Hey guys, hope your week is peachy?! We’ve been blessed with beautifully sunny weather here in Bristol (it’s May so about time, eh?) this week and I found it extremely hard to get any work done as a result. This is when being one’s own boss gets hard sometimes. On one hand, you can simply say ‘I deserve some down time’ and sit in the garden smelling flowers all day, but if you continue doing that too often, you’ll find yourself with no business to speak of. Self-discipline is key and while I am normally okay with that, when the sun is shining so beautifully after so long, my self-discipline goes out of the window (literally). If not for the fact that I lost the ropes needed to hang up my hammock, I would be now swinging happily in it.
So after 2 full days of procrastination, I’ve finally had to buckle down and shoot some photos for you, so here goes. Today’s dish is inspired by a traditional Indonesian method of preparing tempeh known as ‘tempeh goreng’. Although it literally means fried tempeh, it is so much more than that. First, bite size pieces of tempeh get fried until golden and then get coated in a ludicrously delicious savoury caramel-like glaze, which makes the whole thing insanely addictive. Make sure you prepare your tempeh just before serving the dish or else I can guarantee that you’ll lose half of it to snacking… Or maybe it is just me and my extremely poor impulse control…
Speaking of which, I’ve decided that I need a little help in this department so I’ve installed a new app on my phone, which helps me track the amount of grazing I tend to do on a daily basis. I’ve only been logging all my food for a few days now, but it has already illuminated to me how much unnecessary food ends up in my stomach over the course of each day, just because I’m bored, frustrated or I don’t want something to go to waste. Now that I can see everything in black and white, I instantly feel a little bit more accountable. The thing is, I don’t go hungry or even deny myself a small treat daily, yet I find that I am simply making more considered choices when it comes to what I need to eat for sustenance or a little pleasure and what I tend to eat just because it’s within reach. It’s been very educational and I’m hoping to develop some new, better habits in the long run.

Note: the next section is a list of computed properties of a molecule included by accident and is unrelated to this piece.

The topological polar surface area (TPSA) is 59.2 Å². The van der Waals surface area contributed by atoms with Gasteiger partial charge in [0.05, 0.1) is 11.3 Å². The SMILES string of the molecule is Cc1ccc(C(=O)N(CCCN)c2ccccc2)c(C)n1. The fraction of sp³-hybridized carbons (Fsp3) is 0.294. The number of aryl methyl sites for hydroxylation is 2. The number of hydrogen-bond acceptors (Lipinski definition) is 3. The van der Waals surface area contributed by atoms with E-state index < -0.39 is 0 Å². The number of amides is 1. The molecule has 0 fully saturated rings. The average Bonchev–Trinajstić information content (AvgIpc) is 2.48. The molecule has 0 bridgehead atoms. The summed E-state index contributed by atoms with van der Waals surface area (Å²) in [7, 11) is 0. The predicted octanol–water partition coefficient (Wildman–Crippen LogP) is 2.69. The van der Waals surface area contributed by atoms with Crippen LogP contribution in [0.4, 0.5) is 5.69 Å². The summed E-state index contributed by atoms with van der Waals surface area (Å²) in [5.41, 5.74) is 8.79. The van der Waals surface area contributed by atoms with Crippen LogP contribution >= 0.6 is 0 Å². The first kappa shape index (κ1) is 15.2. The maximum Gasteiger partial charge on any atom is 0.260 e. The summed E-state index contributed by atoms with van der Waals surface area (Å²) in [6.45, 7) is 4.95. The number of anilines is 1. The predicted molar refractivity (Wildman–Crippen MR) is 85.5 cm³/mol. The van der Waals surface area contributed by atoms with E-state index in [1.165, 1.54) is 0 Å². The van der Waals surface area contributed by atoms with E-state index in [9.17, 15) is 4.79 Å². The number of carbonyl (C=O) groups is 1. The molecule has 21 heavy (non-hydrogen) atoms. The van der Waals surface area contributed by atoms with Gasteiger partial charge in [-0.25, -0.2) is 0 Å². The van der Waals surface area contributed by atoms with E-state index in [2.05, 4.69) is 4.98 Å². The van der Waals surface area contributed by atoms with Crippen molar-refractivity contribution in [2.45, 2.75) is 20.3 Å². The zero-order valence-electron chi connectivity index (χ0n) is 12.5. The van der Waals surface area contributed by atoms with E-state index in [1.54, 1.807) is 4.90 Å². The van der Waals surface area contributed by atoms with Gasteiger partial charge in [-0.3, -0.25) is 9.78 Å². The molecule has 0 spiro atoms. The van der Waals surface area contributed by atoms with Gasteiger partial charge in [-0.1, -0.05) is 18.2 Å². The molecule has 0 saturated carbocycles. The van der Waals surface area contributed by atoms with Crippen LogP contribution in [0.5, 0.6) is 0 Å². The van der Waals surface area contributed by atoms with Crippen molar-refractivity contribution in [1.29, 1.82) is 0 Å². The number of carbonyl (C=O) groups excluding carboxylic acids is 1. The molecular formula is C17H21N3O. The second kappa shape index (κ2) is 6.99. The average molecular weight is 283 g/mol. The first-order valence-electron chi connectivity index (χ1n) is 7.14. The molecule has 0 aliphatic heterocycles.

PS: If you make my fried tempeh bowls, don’t forget to tag me on Instagram as @lazycatkitchen and use #lazycatkitchen hashtag. I love seeing your takes on my recipes!
- serves: 2-3
- 200 g / 7 oz tempeh
- 2-3 tbsp high smoke oil* (I like rice bran oil)
- 2 small shallots, very finely diced
- 1 garlic clove, very finely chopped
- 1 stalk of lemongrass, minced well (optional, add more ginger if unavailable)
- 1½ tsp finely grated ginger
- 1-2 tsp sambal oelek, adjust to taste (or Sriracha)
- 4 tsp coconut sugar (or any other sugar)
- 3 tbsp lime juice
- 195 g / 1 cup rice, cooked
- 200 g / 7 oz broccoli, stir-fried or steamed
- favourite pickles (optional)
- fresh coriander, for serving
- green part of spring onion / scallion, sliced thinly
- Tear tempeh into small-medium chunks with your hands. You could also cube it, but I prefer the organic shape and it’s easier to make too.
- Heat up 2 tablespoons of oil in a small pan. Once the oil is hot, add tempeh chunks and allow it to fry (without stirring) until browned on one side. Once golden-brown on one side, give it a stir and allow to brown on the other side. Lift out of the oil with a fork or a slotted spoon and place on a plate lined with a paper towel. Sprinkle with a generous amount of salt and set aside.
- Use leftover oil (or add another tablespoon of oil if needed to the same pan) to fry diced shallot for about 2-3 minutes on low heat – until translucent.
- Add garlic, lemongrass, and ginger. Sauté on a very low heat, stirring frequently.
- Next, add in sambal oelek, coconut sugar and lime juice. Allow the sauce to bubble a little on a low heat. Season with salt.
- Place fried tempeh in the sauce and stir well to coat.
- Serve with rice, broccoli and pickles. Garnish with fresh coriander and the green part of the spring onion.